The state constitution’s Article 1, Section 1, states, “All people are born equally free and independent, and have certain inherent rights; among these are life, liberty and the pursuit of happiness; to secure these rights, governments are instituted, deriving their just powers from the consent of the governed.”

The members of the Court “have a long history of interpreting our constitution to provide greater protections for the individual liberties of Wisconsinites than those mandated by the federal Constitution,” Dallet wrote.

She suggested that the couple might have developed — and failed to do so — an argument that would apply the Wisconsin Constitution more directly to challenge the state law, but invited future lawyers to pursue such arguments more vigorously.

Joined by Justices Annette Ziegler and Brian Hagedorn, Rebecca Bradley responded with a concurrence of her own attacking Dallet’s argument and calling it “an anti-democratic power grab.”

“Justice Dallet ultimately advocates for the discredited ‘practice of constitutional revision’ by a committee of four lawyers who happen to form a majority on the court,” Rebecca Bradley wrote.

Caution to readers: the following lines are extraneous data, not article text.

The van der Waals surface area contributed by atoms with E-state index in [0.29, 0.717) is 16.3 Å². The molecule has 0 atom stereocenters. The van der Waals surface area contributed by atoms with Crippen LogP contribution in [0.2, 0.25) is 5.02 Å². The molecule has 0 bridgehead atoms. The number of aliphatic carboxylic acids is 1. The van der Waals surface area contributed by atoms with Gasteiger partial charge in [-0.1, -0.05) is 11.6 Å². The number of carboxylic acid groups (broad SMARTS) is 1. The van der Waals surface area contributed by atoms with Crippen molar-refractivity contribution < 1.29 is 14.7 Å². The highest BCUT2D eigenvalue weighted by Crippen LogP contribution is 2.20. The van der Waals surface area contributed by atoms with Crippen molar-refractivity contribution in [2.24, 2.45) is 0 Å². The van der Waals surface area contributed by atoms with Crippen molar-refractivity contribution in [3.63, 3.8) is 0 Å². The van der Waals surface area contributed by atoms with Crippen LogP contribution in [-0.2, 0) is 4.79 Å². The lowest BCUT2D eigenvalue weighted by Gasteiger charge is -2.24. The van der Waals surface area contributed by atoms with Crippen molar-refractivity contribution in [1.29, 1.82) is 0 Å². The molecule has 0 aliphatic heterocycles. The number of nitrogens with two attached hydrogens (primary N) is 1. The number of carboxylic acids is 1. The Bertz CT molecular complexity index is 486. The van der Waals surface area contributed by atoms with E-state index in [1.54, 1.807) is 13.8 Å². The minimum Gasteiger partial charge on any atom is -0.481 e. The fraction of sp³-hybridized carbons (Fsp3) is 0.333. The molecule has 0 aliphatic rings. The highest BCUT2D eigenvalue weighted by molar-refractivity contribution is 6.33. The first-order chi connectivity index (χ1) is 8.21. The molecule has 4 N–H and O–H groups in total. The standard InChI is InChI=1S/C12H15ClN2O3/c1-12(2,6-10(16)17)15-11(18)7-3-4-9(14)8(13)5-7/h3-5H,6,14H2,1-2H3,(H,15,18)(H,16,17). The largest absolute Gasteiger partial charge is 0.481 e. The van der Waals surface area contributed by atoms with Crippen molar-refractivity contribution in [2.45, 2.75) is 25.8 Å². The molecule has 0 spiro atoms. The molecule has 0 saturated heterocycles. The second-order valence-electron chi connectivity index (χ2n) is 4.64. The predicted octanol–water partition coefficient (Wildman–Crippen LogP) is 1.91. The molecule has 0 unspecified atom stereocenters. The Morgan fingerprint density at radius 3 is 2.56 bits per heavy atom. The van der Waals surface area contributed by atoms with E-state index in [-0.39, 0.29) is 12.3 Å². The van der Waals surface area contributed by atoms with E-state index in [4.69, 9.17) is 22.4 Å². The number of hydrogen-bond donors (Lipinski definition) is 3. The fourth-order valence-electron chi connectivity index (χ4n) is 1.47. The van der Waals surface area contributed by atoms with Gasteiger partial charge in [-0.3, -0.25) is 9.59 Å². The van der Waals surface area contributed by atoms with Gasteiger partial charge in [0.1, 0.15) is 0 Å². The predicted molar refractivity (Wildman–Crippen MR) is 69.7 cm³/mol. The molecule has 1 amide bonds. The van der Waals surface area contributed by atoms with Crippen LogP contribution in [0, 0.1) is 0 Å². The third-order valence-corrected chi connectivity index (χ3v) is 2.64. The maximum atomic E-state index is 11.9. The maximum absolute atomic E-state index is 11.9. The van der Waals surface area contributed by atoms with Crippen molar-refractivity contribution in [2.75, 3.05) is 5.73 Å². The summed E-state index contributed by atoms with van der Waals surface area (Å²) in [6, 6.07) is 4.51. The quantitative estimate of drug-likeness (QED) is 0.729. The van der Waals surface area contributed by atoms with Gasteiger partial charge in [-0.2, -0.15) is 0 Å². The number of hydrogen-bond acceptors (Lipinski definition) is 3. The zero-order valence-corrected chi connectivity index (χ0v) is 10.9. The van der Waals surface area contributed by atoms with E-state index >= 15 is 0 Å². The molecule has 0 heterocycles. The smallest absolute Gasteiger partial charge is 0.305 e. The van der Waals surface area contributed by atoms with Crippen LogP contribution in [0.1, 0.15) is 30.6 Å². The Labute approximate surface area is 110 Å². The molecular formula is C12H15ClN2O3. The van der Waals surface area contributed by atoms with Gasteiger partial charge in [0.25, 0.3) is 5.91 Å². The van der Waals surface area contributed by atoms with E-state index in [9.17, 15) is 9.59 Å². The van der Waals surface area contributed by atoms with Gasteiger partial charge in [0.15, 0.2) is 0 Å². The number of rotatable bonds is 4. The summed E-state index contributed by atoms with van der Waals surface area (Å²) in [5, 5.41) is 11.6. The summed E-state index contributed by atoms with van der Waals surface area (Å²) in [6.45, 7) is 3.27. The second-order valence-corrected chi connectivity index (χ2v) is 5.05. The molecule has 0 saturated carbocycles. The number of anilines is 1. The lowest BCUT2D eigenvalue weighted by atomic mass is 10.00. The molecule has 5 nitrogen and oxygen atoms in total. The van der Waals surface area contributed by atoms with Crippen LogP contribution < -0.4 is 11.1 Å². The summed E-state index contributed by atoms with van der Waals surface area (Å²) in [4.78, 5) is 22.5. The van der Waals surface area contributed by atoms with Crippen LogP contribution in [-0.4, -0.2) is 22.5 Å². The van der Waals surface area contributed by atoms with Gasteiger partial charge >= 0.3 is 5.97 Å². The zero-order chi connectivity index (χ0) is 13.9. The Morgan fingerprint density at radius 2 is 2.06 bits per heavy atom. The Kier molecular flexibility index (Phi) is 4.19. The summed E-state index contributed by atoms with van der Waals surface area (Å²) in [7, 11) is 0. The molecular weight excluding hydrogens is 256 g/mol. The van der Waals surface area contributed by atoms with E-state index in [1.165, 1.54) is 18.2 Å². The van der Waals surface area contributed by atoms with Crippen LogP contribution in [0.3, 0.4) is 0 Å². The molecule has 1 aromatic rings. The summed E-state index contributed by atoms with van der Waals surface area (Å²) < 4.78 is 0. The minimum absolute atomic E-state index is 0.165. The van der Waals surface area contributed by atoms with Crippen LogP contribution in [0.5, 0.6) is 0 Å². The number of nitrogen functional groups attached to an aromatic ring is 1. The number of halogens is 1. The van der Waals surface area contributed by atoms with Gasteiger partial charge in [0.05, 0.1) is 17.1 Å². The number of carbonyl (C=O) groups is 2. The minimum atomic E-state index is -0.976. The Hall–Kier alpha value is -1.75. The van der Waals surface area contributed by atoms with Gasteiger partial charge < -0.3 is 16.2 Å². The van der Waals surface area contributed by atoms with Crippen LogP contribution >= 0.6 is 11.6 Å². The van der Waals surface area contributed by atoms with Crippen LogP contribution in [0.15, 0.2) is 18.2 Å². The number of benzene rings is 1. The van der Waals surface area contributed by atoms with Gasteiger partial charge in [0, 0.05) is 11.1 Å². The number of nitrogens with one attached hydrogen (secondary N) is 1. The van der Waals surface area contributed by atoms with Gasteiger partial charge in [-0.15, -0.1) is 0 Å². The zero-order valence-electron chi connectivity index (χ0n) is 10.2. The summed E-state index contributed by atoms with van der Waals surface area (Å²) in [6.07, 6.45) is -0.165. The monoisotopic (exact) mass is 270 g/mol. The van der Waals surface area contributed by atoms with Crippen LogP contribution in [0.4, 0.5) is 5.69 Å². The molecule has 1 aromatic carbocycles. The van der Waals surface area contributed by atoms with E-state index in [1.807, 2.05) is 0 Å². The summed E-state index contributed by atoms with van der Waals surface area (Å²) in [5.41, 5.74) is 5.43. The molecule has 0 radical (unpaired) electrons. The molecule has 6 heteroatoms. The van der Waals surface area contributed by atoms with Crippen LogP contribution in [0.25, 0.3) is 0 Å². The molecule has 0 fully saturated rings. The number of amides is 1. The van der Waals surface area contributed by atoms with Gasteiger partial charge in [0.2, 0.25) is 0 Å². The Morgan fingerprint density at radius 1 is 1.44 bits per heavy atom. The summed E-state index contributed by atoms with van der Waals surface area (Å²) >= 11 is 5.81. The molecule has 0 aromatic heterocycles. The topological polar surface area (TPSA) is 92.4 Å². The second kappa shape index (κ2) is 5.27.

Justice Jill Karofsky declined to join the Dallet concurrence, but in her own concurrence called on state lawmakers to rewrite the state’s adoption law.

Agreeing that the challenged state laws “have a rational basis under the law,” Karofsky called that “a low bar for the state to clear.”

“Children can and do thrive in families with single, unmarried, or married parents.  This case is an excellent example of the second category,” Karofsky wrote, adding that “children can and do struggle in households with married parents.”

The assumptions in the ruling that married parents’ households are more stable is in large part due to laws that privilege marriage over other relationships, Karofsky wrote, and “the connection between the adoption statutes and a child’s best interest appears increasingly threadbare,” bolstered by “outdated… questionable and … self-perpetuating” assumptions.

“I urge the legislature to reform the adoption restrictions so that they truly support the best interest of every child,” Karofsky wrote.

State’s highest court maintains law against unmarried adoptions was originally published by Wisconsin Examiner.

Categories: Wisconsin Examiner

One thought on “State High Court Maintains Law Against Unmarried Adoptions”

  1. dmkrueger2 says:

    Why would the mother share her parental rights with a man that isn’t willing to legally commit to her?

    And why is he willing to legally commit to the child but not the mother?

Leave a Reply

You must be an Urban Milwaukee member to leave a comment. Membership, which includes a host of perks, including an ad-free website, tickets to marquee events like Summerfest, the Wisconsin State Fair and the Florentine Opera, a better photo browser and access to members-only, behind-the-scenes tours, starts at $9/month. Learn more.

Join now and cancel anytime.

If you are an existing member, sign-in to leave a comment.

Have questions? Need to report an error? Contact Us